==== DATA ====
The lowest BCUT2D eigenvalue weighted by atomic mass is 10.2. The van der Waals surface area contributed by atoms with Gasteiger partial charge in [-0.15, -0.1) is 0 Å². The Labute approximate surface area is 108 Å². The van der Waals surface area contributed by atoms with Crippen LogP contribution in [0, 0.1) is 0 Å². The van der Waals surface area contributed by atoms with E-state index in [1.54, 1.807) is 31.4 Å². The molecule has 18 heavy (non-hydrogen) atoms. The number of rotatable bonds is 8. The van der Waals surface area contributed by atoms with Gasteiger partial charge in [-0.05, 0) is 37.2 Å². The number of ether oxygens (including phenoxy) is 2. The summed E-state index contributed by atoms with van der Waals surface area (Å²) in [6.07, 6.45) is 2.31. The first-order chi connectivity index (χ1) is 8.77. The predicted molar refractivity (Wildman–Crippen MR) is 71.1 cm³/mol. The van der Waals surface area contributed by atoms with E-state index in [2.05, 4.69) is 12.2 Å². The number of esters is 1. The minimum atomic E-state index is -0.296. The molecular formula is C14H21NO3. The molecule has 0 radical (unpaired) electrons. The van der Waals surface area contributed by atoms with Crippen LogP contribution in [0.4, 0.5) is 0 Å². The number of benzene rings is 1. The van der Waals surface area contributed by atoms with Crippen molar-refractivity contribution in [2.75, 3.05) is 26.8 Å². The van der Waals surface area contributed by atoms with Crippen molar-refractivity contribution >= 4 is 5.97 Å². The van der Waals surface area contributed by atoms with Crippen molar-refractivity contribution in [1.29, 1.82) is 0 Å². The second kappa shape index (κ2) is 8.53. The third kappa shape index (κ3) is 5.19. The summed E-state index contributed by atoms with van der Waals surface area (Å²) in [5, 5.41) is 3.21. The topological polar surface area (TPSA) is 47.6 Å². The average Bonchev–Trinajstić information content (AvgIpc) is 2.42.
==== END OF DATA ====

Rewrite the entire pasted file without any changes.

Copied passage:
The lowest BCUT2D eigenvalue weighted by atomic mass is 10.2. The van der Waals surface area contributed by atoms with Gasteiger partial charge in [-0.15, -0.1) is 0 Å². The Labute approximate surface area is 108 Å². The van der Waals surface area contributed by atoms with Crippen LogP contribution in [0, 0.1) is 0 Å². The van der Waals surface area contributed by atoms with E-state index in [1.54, 1.807) is 31.4 Å². The molecule has 18 heavy (non-hydrogen) atoms. The number of rotatable bonds is 8. The van der Waals surface area contributed by atoms with Gasteiger partial charge in [-0.05, 0) is 37.2 Å². The number of ether oxygens (including phenoxy) is 2. The summed E-state index contributed by atoms with van der Waals surface area (Å²) in [6.07, 6.45) is 2.31. The first-order chi connectivity index (χ1) is 8.77. The predicted molar refractivity (Wildman–Crippen MR) is 71.1 cm³/mol. The van der Waals surface area contributed by atoms with E-state index in [2.05, 4.69) is 12.2 Å². The number of esters is 1. The minimum atomic E-state index is -0.296. The molecular formula is C14H21NO3. The molecule has 0 radical (unpaired) electrons. The van der Waals surface area contributed by atoms with Crippen LogP contribution in [0.4, 0.5) is 0 Å². The number of benzene rings is 1. The van der Waals surface area contributed by atoms with Crippen molar-refractivity contribution in [2.75, 3.05) is 26.8 Å². The van der Waals surface area contributed by atoms with Crippen molar-refractivity contribution >= 4 is 5.97 Å². The van der Waals surface area contributed by atoms with Crippen molar-refractivity contribution in [1.29, 1.82) is 0 Å². The second kappa shape index (κ2) is 8.53. The third kappa shape index (κ3) is 5.19. The summed E-state index contributed by atoms with van der Waals surface area (Å²) in [5, 5.41) is 3.21. The topological polar surface area (TPSA) is 47.6 Å². The average Bonchev–Trinajstić information content (AvgIpc) is 2.42.